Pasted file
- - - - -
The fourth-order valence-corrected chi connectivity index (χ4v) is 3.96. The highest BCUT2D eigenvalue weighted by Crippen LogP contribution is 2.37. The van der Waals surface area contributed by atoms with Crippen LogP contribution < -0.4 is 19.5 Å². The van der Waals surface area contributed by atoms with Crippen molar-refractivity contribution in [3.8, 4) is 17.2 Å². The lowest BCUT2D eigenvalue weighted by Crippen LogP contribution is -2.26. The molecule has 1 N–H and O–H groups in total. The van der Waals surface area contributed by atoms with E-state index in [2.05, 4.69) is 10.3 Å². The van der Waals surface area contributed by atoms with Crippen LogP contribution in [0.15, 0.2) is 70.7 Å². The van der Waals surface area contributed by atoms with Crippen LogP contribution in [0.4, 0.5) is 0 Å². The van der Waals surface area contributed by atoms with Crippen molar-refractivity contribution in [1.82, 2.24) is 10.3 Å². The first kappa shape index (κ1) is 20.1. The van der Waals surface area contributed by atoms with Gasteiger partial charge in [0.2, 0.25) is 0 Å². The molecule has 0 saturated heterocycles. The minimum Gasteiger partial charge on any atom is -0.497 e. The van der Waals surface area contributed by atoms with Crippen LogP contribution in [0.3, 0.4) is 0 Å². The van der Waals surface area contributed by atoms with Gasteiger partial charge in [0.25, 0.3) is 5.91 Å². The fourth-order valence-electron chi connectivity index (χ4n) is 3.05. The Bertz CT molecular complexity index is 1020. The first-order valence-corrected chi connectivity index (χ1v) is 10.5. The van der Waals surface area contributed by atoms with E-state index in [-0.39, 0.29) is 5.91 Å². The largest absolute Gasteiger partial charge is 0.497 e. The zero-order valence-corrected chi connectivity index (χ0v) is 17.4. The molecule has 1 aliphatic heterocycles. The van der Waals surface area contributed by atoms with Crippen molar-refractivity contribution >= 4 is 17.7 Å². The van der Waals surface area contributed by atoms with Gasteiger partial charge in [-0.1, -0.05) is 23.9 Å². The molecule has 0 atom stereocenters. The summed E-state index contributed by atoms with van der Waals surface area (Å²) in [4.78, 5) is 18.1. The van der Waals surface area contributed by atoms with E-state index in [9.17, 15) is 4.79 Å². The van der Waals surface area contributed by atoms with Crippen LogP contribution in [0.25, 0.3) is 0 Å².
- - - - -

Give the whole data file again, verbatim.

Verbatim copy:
The fourth-order valence-corrected chi connectivity index (χ4v) is 3.96. The highest BCUT2D eigenvalue weighted by Crippen LogP contribution is 2.37. The van der Waals surface area contributed by atoms with Crippen LogP contribution < -0.4 is 19.5 Å². The van der Waals surface area contributed by atoms with Crippen molar-refractivity contribution in [3.8, 4) is 17.2 Å². The lowest BCUT2D eigenvalue weighted by Crippen LogP contribution is -2.26. The molecule has 1 N–H and O–H groups in total. The van der Waals surface area contributed by atoms with E-state index in [2.05, 4.69) is 10.3 Å². The van der Waals surface area contributed by atoms with Crippen LogP contribution in [0.15, 0.2) is 70.7 Å². The van der Waals surface area contributed by atoms with Crippen LogP contribution in [0.4, 0.5) is 0 Å². The van der Waals surface area contributed by atoms with Crippen molar-refractivity contribution in [1.82, 2.24) is 10.3 Å². The first kappa shape index (κ1) is 20.1. The van der Waals surface area contributed by atoms with Gasteiger partial charge in [0.2, 0.25) is 0 Å². The molecule has 0 saturated heterocycles. The minimum Gasteiger partial charge on any atom is -0.497 e. The van der Waals surface area contributed by atoms with Crippen LogP contribution in [0.3, 0.4) is 0 Å². The van der Waals surface area contributed by atoms with Gasteiger partial charge in [0.25, 0.3) is 5.91 Å². The fourth-order valence-electron chi connectivity index (χ4n) is 3.05. The Bertz CT molecular complexity index is 1020. The first-order valence-corrected chi connectivity index (χ1v) is 10.5. The van der Waals surface area contributed by atoms with E-state index in [-0.39, 0.29) is 5.91 Å². The largest absolute Gasteiger partial charge is 0.497 e. The zero-order valence-corrected chi connectivity index (χ0v) is 17.4. The molecule has 1 aliphatic heterocycles. The van der Waals surface area contributed by atoms with Crippen molar-refractivity contribution >= 4 is 17.7 Å². The van der Waals surface area contributed by atoms with Gasteiger partial charge in [-0.1, -0.05) is 23.9 Å². The molecule has 0 atom stereocenters. The summed E-state index contributed by atoms with van der Waals surface area (Å²) in [4.78, 5) is 18.1. The van der Waals surface area contributed by atoms with E-state index in [9.17, 15) is 4.79 Å². The van der Waals surface area contributed by atoms with Crippen LogP contribution in [0.25, 0.3) is 0 Å².